Proverbs 31 did not appeal to me.
I was a mighty teen with grand dreams and staying at home layering out linen did not appeal to me. It felt too archaic and irrelevant as the bracing winds of feminism were blowing.
As a young adult, I found myself studying my mom’s story and the woman in Proverbs 31 felt too much like her - overworked. Never mind that the closing verses speak of how her children honour her.
But one day, when I read these words, I was astonished to recognise myself in it and feel that I could relate to her:
The words of King Lemuel, the oracle which his mother taught him:
An excellent wife, who can find?
For her worth is far above jewels.
The heart of her husband trusts in her, And he will have no lack of gain.
She does him good and not evil All the days of her life.
She looks for wool and flax and works with her hands in delight.
She is like merchant ships; she brings her food from afar. She rises also while it is still night And gives food to her household And portions to her maidens. She considers a field and buys it; from her earnings she plants a vineyard.
She girds herself with strength
And makes her arms strong. She senses that her gain is good; Her lamp does not go out at night. She stretches out her hands to the distaff, her hands grasp the spindle.
She extends her hand to the poor, she stretches out her hands to the needy.
She is not afraid of the snow for her household,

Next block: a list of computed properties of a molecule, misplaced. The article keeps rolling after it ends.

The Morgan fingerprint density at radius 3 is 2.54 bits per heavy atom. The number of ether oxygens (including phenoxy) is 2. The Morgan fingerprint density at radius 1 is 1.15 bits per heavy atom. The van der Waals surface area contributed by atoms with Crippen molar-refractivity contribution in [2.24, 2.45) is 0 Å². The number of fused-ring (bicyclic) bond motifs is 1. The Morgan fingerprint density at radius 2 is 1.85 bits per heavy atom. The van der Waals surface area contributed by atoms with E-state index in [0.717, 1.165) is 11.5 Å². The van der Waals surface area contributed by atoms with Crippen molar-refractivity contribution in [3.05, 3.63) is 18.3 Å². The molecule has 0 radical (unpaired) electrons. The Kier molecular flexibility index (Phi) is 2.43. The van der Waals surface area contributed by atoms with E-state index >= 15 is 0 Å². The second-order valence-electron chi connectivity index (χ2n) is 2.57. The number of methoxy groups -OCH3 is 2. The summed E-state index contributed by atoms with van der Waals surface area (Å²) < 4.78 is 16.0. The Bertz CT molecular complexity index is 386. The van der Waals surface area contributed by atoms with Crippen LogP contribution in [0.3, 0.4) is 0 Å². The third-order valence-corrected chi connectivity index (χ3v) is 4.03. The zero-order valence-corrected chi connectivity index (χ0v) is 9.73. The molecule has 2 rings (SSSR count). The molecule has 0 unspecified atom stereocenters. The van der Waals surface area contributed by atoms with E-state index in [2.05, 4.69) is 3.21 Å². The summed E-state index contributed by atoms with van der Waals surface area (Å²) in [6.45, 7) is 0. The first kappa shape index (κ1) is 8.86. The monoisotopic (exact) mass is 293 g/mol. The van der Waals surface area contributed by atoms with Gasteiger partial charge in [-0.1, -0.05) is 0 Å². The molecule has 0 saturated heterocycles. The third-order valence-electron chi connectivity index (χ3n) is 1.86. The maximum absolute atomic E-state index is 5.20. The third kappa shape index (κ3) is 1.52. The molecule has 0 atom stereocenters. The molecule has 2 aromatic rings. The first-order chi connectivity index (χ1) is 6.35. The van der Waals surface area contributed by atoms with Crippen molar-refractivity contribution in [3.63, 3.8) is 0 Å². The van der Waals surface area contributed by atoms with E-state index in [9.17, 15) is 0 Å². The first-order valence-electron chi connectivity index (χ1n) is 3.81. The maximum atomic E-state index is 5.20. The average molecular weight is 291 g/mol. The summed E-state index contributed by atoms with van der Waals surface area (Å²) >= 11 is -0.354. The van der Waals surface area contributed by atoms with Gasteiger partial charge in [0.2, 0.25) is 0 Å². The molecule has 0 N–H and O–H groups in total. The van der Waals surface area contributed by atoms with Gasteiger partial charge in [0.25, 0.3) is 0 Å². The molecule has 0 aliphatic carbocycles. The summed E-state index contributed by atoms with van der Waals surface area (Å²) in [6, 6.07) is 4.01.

For all her household are clothed with scarlet.
She makes coverings for herself;
Her clothing is fine linen and purple.
Her husband is known in the gates,
When he sits among the elders of the land.
She makes linen garments and sells them,
And supplies belts to the tradesmen.
Strength and dignity are her clothing,
And she smiles at the future.
She opens her mouth in wisdom, and the teaching of kindness is on her tongue.
She looks well to the ways of her household, and does not eat the bread of idleness.
Her children rise up and bless her; her husband also, and he praises her, saying:
“Many daughters have done nobly, but you excel them all.”
Charm is deceitful and beauty is vain, But a woman who fears the Lord, she shall be praised. Give her the product of her hands, And let her works praise her in the gates.
How did I end up being the woman I was trying to avoid to become?
|all images taken from Unsplash|